Smoking is an unhealthy habit, but it’s one that millions of Americans struggle with everyday. However, you may be surprised to learn that nicotine is a cigarette’s most harmful substance when it comes to hair loss.
In this article, I’ll be teaching you more about the connection between nicotine and hair issues, such as thinning and balding.
This will include a look at the general health risks of nicotine (and how they contribute to your hair’s ill health) and what you can do to combat (or eliminate) these risks.
What is Nicotine?
Nicotine is a substance found naturally in the nightshade family of plants (including tomatoes and eggplants). However, tobacco is one of the largest sources of nicotine, with 0.6% to 3.0% of nicotine making up tobacco’s dry weight.
As it’s a component of tobacco, nicotine is a substance found in cigarettes, cigars, and e-cigarettes. It’s a highly addictive substance which contributes to compulsive use, relapse after abstinence, and physical dependence.
The Health Risks of Nicotine
We’ve known for decades that nicotine is a harmful substance. However, only in more recent years has its full ill effects been studied and better understood. Here’s a closer look at the health risks of nicotine use and how they relate to potential hair loss.
1. It Increases Blood Pressure
Blood pressure is, as it sounds, the pressure level of your body’s blood as it travels throughout the circulatory system.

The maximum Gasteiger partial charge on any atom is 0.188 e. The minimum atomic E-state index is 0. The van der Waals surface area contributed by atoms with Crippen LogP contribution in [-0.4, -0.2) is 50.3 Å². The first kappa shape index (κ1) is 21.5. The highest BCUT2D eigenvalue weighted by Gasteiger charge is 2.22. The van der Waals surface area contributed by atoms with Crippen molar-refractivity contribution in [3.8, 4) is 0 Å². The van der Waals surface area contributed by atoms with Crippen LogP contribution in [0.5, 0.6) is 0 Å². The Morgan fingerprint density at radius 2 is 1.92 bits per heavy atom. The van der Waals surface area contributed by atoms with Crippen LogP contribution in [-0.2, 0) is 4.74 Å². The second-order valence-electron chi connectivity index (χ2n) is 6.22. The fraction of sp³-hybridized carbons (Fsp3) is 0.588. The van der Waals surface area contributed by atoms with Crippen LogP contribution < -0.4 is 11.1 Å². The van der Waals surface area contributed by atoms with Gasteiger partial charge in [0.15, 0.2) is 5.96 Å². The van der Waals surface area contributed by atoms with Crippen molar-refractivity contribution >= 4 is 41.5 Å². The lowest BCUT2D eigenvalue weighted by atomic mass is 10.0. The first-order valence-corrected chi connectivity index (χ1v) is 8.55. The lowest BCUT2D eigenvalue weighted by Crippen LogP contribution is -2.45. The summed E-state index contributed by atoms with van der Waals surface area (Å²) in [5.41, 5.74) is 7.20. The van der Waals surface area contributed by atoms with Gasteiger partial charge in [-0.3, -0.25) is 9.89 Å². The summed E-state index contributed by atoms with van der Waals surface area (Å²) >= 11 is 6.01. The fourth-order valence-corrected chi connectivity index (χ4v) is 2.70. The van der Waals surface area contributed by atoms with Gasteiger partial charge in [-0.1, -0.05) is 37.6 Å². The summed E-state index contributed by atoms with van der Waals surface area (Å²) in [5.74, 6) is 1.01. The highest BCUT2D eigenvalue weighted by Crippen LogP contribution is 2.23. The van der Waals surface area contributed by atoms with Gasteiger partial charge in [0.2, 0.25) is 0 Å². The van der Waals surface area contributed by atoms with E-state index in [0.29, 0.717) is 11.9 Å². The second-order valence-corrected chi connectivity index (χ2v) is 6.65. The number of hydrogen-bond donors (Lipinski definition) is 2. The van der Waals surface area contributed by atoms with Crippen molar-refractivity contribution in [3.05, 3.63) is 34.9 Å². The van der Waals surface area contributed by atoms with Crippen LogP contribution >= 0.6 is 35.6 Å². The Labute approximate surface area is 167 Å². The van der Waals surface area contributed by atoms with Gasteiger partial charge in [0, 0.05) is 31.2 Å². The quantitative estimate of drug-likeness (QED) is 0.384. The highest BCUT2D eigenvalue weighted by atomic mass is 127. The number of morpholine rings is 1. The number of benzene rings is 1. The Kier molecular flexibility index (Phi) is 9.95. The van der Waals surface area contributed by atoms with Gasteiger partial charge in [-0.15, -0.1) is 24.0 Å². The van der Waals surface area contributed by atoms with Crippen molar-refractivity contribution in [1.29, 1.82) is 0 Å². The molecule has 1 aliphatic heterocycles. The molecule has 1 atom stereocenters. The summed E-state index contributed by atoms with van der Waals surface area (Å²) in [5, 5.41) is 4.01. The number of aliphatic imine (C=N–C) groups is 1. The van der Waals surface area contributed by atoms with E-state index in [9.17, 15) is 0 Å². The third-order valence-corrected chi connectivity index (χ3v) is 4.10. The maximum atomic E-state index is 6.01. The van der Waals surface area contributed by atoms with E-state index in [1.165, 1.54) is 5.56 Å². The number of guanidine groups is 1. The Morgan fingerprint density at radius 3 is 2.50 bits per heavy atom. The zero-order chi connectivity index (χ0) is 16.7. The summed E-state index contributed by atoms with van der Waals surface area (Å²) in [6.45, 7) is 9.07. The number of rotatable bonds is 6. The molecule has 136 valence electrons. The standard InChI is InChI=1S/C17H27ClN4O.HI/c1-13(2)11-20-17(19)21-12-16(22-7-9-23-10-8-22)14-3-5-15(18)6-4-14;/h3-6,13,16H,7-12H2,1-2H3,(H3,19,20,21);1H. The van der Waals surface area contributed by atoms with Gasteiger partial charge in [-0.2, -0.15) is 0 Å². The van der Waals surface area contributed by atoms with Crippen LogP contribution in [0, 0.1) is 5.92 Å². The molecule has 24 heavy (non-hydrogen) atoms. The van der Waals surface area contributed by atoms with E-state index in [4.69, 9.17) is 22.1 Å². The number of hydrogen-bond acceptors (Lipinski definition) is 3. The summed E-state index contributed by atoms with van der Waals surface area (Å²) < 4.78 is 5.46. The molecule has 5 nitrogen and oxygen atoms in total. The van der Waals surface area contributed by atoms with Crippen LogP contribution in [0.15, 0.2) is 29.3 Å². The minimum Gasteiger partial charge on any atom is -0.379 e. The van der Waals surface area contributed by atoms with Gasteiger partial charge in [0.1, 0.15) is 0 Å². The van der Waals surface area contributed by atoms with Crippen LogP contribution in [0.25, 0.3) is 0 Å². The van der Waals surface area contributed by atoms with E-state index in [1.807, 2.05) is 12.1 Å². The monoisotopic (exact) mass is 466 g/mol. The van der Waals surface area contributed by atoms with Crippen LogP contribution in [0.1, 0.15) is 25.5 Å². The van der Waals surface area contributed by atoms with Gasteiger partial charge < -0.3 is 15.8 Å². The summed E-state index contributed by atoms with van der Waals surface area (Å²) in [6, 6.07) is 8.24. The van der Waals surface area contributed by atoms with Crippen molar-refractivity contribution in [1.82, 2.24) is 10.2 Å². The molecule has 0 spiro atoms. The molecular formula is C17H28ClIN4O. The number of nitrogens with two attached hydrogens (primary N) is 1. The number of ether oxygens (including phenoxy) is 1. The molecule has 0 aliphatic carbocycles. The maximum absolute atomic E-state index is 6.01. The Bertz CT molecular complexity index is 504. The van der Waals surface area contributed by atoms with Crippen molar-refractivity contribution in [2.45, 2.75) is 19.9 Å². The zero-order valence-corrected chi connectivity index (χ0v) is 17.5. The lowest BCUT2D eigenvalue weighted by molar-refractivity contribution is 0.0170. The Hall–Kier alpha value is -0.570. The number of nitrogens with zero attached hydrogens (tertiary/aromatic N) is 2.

This is a diagnostic measure, commonly used by medical professionals, that can determine risk for medical conditions such as heart attack and stroke (the higher the pressure, the higher your risk).
One risk of nicotine use is the increase in blood pressure it produces.
With blood pressure levels increased, your blood vessels become constricted. This can mean that the delivery of vital nutrients and oxygen is decreased, and your non-essential body parts (including hair) won’t receive what they need.
As a result, high blood pressure can indirectly lead to hair fall by decreasing the nutrients and oxygen that make their way to the follicle. If left untreated, this can lead to permanent balding (as hair follicles will soon die with insufficient oxygen).
2. It Decreases Oxygen
Nicotine isn’t the only substance inhaled when smoking.
Another is carbon monoxide, and it directly decreases the amount of oxygen circulating throughout your body.
Oxygen actually plays an important role in hair follicle health, as mentioned in the above section on blood pressure. So, not only does smoking make it more difficult for oxygen to be delivered to the scalp, but there’s also generally less to start with.
And this can lead to worsening hair loss in men and women with the most common cause of hair loss, Androgenetic Alopecia (AGA). Here’s how.
One of the main factors in AGA is the presence of DHT, a hormone that is naturally produced and often causes no harmful effects. However, people with AGA have hair follicles which are sensitive to this hormone. When it attaches to the follicles, this leads to miniaturization.
But did you know that low oxygen levels are actually ideal for the production of DHT?
DHT is produced when testosterone (the male sex hormone) and 5AR (an enzyme) interact. However, oxygen is also necessary for this interaction, but it doesn’t require much of it. As such, DHT can easily be produced in low-oxygen environments.
Interestingly, increasing oxygen levels will lead to the production of less DHT. How is that? Because another by-product – estradiol – can also come from the interaction between testosterone and 5AR. However, it requires more oxygen than DHT does.